Do you guys think it will be good in really cold temperatures for my fatbike? I thought about buying a Transfer to replace my 9point8 but this one might be better... but got to be good for -30°C up to 35°C (sorry, don't know how much that it in F.)
  • + 1
 -30 c or f doesn't matter - it's too damn cold.

Stay warm

Why you replacing the 9.8?
  • + 1
 @onemind123: lol I want it to be good at -30c just in case but on a average fat bike day,it is more like -5/-10°! Wink

I have a 150mm 30.9 Fall Line. I bought a Norco fat bike last winter and it is 31.6 so I use a shim. My next bike will also be 31.6 and I would like to have a little more than 150. The Fox transfer seems as good as mine, if not better, but simpler to install so I thought about trying something different...and then this one seems better than everything else so might try this one instead! I really liked the fact that mine was canadian though... Frown

I paid both my 9point8 350$cad and now it would be full price so if I'm paying 500$+ I would like to try something else.
  • + 2
 Mine has been well functioning to -20, never got it to -30 yet. Slows a bit, but thats to be expected just based on friction changing.
  • + 1
 @ratedgg13: Good to know, thanks! Smile
  • + 1
 I have one of these and I like the post a lot, but I wish the trigger was a bit more substantial. It's kinda small and flimsy, and the Shimano I-Spec mount doesn't allow the lever to be moved as far outward as I would like. I've been thinking of replacing it with the WolfTooth remote. The hydraulics of the post itself have been flawless, and I like that it moves very quickly in both directions. I have a first batch model that I got in Feb, and only problem I've had so far is lever not returning due to cable being gummed up, which was fixed by a new cable and lube. Cable end is very easy to engage and disengage when removing the post, which is nice if you fly with your bike. Other posts can be a PITA if you need to remove the post.
  • + 2
 I've rebuilt my KS Lev twice in the last season and a half for the squishiness. $160 a pop, I should have had one of these and it would pay for itself in 2 years. Once mine dies again I'm going for this
  • + 3
 If I didn't have to pull the seat up with my ass treaks several times a ride, $400 is worth it to me
  • + 1
 Ass treaks Yes!!! Stern Show reference on Pinkbike on a Friday. Today is good.
  • + 3
 After being in the war zone that is the ebike article, this was refreshingly polite.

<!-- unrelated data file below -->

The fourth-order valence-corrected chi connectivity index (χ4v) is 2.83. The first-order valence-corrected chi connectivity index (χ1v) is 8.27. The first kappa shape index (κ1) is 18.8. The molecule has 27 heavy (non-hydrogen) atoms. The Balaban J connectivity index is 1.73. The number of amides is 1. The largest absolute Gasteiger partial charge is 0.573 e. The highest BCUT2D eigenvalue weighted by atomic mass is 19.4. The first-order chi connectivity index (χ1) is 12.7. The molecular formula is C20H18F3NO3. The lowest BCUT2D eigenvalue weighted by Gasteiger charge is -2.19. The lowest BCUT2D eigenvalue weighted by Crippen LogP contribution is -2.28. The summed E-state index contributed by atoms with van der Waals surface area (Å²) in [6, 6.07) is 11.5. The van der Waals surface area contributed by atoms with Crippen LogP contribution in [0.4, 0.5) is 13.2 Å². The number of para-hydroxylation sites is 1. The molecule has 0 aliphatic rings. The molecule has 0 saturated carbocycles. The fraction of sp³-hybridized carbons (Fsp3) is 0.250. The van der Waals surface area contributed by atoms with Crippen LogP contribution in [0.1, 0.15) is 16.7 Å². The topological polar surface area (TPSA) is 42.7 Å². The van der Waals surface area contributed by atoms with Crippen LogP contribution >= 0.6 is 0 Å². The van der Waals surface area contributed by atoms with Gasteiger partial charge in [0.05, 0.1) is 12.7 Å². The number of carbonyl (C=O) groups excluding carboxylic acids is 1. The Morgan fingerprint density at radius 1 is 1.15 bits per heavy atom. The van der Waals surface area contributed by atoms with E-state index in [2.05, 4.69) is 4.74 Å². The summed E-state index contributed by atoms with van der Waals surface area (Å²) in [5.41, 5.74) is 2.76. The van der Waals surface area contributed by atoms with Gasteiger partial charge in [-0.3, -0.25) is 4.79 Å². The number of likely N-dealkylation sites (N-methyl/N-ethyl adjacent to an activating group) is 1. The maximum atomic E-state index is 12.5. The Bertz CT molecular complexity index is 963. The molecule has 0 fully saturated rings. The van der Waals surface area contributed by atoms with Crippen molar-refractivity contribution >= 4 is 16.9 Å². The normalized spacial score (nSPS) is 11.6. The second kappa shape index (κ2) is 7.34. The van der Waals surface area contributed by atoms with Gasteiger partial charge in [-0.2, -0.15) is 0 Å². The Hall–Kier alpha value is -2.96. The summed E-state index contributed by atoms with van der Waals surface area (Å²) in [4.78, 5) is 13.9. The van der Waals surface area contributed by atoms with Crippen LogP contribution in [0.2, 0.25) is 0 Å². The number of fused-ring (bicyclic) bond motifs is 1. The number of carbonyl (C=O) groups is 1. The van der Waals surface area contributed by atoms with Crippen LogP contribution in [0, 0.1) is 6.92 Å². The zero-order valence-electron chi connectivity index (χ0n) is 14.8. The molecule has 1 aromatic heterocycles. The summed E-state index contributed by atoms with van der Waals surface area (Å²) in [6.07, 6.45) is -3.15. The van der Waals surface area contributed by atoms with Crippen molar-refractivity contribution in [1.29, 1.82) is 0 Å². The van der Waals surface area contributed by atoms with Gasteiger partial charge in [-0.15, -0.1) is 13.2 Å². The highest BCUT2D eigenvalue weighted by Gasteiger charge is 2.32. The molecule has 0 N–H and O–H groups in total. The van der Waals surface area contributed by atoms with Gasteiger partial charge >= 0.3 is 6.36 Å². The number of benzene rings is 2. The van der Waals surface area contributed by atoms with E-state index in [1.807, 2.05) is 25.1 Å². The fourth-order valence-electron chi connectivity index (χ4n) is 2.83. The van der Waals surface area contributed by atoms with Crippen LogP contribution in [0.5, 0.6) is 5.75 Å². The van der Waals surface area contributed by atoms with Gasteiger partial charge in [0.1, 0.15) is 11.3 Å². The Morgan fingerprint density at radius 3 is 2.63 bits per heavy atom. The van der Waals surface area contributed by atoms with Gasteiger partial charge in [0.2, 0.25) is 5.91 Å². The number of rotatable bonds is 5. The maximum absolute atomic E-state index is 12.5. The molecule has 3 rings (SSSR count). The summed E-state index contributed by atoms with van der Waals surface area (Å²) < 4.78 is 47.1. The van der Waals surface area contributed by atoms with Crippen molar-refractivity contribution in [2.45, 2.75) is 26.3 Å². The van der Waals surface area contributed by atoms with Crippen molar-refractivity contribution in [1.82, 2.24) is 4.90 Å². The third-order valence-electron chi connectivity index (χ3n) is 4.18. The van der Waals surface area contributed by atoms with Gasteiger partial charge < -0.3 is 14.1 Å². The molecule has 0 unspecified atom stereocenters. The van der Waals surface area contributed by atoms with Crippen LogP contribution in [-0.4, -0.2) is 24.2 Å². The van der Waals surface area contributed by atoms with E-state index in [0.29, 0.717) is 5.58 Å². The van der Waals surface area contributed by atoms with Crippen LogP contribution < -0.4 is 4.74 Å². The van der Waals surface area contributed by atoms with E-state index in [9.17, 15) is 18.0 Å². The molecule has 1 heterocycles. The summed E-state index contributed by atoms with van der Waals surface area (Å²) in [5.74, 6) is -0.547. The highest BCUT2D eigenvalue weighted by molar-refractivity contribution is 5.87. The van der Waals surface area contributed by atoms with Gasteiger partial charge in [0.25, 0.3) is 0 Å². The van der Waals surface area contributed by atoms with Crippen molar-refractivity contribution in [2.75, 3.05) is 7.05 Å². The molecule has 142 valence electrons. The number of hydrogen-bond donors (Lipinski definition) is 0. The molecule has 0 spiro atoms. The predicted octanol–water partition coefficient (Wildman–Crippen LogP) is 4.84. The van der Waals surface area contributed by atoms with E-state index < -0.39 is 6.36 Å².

• + 4
 We need an e-bike version of this post
  • + 1
 had a bit of teething with mine, but afterwards. its been sick!! for like, a year, no bother!!! and I break stuff most rides!
  • + 0
 This post will be the best ever made. The bleed system is great. Mine has been faultless. I guess if it was a reverb it would have been sent away. I have bled the yoke 3 times.
  • + 1
 The collar locks relatively small. Issue with my reverbs is that all the collar stuff adds an inch or more to my already long seat tube. This may be a solution!
  • + 1
 Anyone have issues with this post getting stuck? It gets released when you roll your weight forward on the seat.
  • + 1
 They have a good costumer service. they are friendly. and may be my next seatpost is also a Bikeyoke.
  • + 2
 I want an E post. Are we going to argue about that?
  • + 1
 Magura
  • + 1
 Well done on the maintenance free hydraulic dropper. Now sell it at 300$ and you have a deal.
  • + 15
 Jenson is selling it for $374.99. Use coupon code "SAVE20" and the price comes to $299.99. Use Active Junky and you can get another $18 off of that.

Deal?
  • + 1
 @igxqrrl: I bought mine from the LBS. Since it is listed in the BTI catalog, any bike shop can order it. I wanted the local support in case something went wrong with the post.

Post is awesome! I do have to reset it any time I turn my bike upside down, or if I lift my bike by the seat and the post is not fully extended. I avoid doing those 2 things, but honestly it's no big deal at all to reset it, especially now with the integrated reset lever.

Well done Bikeyoke.
  • + 1
 @igxqrrl: SAVE20 didn't work for me for this post. Anyone else having issues with this?
  • + 1
 From years of watching reviews on Pinkbike,I understood 2 things: WTB for saddle and Maxxis for tires.
  • + 1
 Will they develop 200 mm travel seatpost, or even better 220 for me ? Smile
  • + 1
 This plus "trail sync" please.
  • + 1
 Be good to hear how it does when temps get low -10C or so
  • + 1
 $450 for a seat post?! Is gotta be a Yoke right?
  • + 1
 Be proud of your Taiwanese heritage Jackie and team ... Congrats
  • + 1
 What seat is that? Older WTB Silverado Race?
  • + 1
 Might be WTB Volt Pro or Race.
  • + 1
 does it drop it like its hot ??
  • + 2
 German Engineering!
  • + 1
 Great indepth review
  • + 1
 Laguna Meadow!!!!
  • + 0
 You lost me at $450.